GNAT's internal format for Discriminant Records? 
Author Message
 GNAT's internal format for Discriminant Records?

We're trying to do some fixed format record layouts and are
looking into using discriminants.. These record formats will be
used to send data to hardware boxes, so the overhead of
what Ada might add when using some of the slick OO features
of the language are being checked into.  Now, we've already
found that GNAT (3.10p under Solaris 2.6) adds the size of the
discriminant to the overall record size (i.e. if the discriminant is
4 bits, then 4 bits are added to the overall record size).  We
tried the same under GHS Adamulti (1.8.8D) and found that it
did NOT add that overhead.  Now, for a few reasons, it would
appear that if there are multiple platforms/compilers involved
perhaps the use of discriminants should be avoided -- am I
correct in this theory?

My reasons are listed below :

    o Portability amongst different compilers/targets
    o Fixed format record layouts that MUST not have any other
       "information", OR it must be stripped off due to these
       records being sent to hardware boxes.

We've also looked at Tagged-Types and found that GNAT
(and AdaMulti for that matter) puts a 32-bit word at the front
of a record for a tagged type and that it can be removed using some simple
address arithmetic.

Any ideas/comments on this subject would be appreciated!

Thanks!

-- Rick



Tue, 05 Dec 2000 03:00:00 GMT  
 GNAT's internal format for Discriminant Records?

Quote:

> We're trying to do some fixed format record layouts and are
> looking into using discriminants.. These record formats will be
> used to send data to hardware boxes, so the overhead of
> what Ada might add when using some of the slick OO features
> of the language are being checked into.  Now, we've already
> found that GNAT (3.10p under Solaris 2.6) adds the size of the
> discriminant to the overall record size (i.e. if the discriminant is
> 4 bits, then 4 bits are added to the overall record size).  We
> tried the same under GHS Adamulti (1.8.8D) and found that it
> did NOT add that overhead.  Now, for a few reasons, it would
> appear that if there are multiple platforms/compilers involved
> perhaps the use of discriminants should be avoided -- am I
> correct in this theory?

If your hardware target needs to know what sort of record you are
passing to it then it must need the discriminant somehow?

If not, you could check out the GNAT pragma Unchecked_Union (see the
GNAT RM for 3.10):

pragma Unchecked_Union (first_subtype_local_name)

      This pragma is used to declare that first_subtype_local_name
should be equivalent to a C union type, and is intended only for use
in interfacing with C code that uses union types. In Ada terms, the
named type must obey the following rules:

            It is a non-tagged non-limited record type.

            It has a single discrete discriminant with a default value.

            The component list consists of a single variant part.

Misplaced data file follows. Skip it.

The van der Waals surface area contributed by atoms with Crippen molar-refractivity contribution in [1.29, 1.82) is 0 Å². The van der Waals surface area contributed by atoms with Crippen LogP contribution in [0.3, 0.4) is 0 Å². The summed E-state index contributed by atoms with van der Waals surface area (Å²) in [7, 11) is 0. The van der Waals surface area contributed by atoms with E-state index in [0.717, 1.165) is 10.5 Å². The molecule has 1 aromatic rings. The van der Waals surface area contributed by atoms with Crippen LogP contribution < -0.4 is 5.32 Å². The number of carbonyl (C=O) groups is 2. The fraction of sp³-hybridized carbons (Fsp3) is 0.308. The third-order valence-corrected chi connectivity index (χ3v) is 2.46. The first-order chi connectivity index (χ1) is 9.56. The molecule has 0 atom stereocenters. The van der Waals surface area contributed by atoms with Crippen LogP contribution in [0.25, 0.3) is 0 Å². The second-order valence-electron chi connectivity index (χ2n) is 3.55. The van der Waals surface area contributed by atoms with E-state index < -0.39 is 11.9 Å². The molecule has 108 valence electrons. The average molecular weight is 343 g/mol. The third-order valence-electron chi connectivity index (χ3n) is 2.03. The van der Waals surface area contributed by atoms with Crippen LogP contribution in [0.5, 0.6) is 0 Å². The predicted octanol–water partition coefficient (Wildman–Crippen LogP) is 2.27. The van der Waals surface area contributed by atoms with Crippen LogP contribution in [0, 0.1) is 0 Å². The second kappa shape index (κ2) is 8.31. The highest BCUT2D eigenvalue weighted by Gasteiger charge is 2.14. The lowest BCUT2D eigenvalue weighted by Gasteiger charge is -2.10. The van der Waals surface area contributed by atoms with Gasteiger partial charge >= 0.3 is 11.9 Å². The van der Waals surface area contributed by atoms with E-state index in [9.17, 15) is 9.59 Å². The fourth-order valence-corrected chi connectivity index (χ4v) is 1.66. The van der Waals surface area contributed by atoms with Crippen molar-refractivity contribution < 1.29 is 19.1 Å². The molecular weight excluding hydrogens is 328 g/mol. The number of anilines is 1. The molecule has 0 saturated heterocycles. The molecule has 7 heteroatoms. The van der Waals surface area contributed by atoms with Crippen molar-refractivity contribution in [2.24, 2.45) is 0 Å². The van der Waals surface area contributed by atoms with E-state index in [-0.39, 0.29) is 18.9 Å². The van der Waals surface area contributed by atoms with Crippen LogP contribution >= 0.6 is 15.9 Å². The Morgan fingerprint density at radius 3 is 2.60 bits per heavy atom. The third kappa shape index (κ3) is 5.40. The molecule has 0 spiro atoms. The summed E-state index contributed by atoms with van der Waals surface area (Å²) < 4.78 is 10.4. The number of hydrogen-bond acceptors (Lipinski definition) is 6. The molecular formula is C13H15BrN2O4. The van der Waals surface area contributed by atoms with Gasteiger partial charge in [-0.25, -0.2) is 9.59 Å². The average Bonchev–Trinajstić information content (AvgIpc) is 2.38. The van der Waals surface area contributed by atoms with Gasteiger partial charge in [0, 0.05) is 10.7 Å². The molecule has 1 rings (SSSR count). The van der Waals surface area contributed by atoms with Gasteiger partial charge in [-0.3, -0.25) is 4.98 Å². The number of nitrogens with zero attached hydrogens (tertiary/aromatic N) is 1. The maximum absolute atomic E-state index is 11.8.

Each variant has a component list with a single component.

            No nested variants are allowed.

            No component has an explicit default value.

            No component has a non-static constraint.

      In addition, given a type that meets the above requirements, the
following restrictions apply to its use throughout the program:

            The discriminant name can be mentioned only in an aggregate.

            No subtypes may be created of this type.

            The type may not be constrained by giving a discriminant value.

            The type cannot be passed as the actual for a generic formal
            with a discriminant.

[...]



Tue, 05 Dec 2000 03:00:00 GMT  
 GNAT's internal format for Discriminant Records?

Discriminants are commonly placed in a record pretty much like any
other component, and you should be able to use record rep clauses to
force different compilers to all do what you want.  Tags are (in my
experience) 32 bits on the front and not movable.  If the hardware
gadget wants the data, but not the tag, how about
  type hardware_record is
     whatever : something;
  end record;
  type fancy is new some_tagged_type with record
     hardware_part : hardware_record;
  end record;
Then you don't care where the tag winds up because you just pass the
hardware_part to the hardware.



Wed, 06 Dec 2000 03:00:00 GMT  
 GNAT's internal format for Discriminant Records?

Rich said

<<We're trying to do some fixed format record layouts and are
looking into using discriminants.. These record formats will be
used to send data to hardware boxes, so the overhead of
what Ada might add when using some of the slick OO features
of the language are being checked into.  Now, we've already
found that GNAT (3.10p under Solaris 2.6) adds the size of the
discriminant to the overall record size (i.e. if the discriminant is
4 bits, then 4 bits are added to the overall record size).  We
tried the same under GHS Adamulti (1.8.8D) and found that it
did NOT add that overhead.  Now, for a few reasons, it would
appear that if there are multiple platforms/compilers involved
perhaps the use of discriminants should be avoided -- am I
correct in this theory?

You can only assume that data is transferable between implementations
if the layout is fully specified by rep clauses, and generally this
may not be possible, e.g. for tagged types. Certainly the tag itself
will NOT be transferrable in practice in any case. Variant records
should be no problem, since you can specify the location of every
field including the discriminants. It seems most strange for a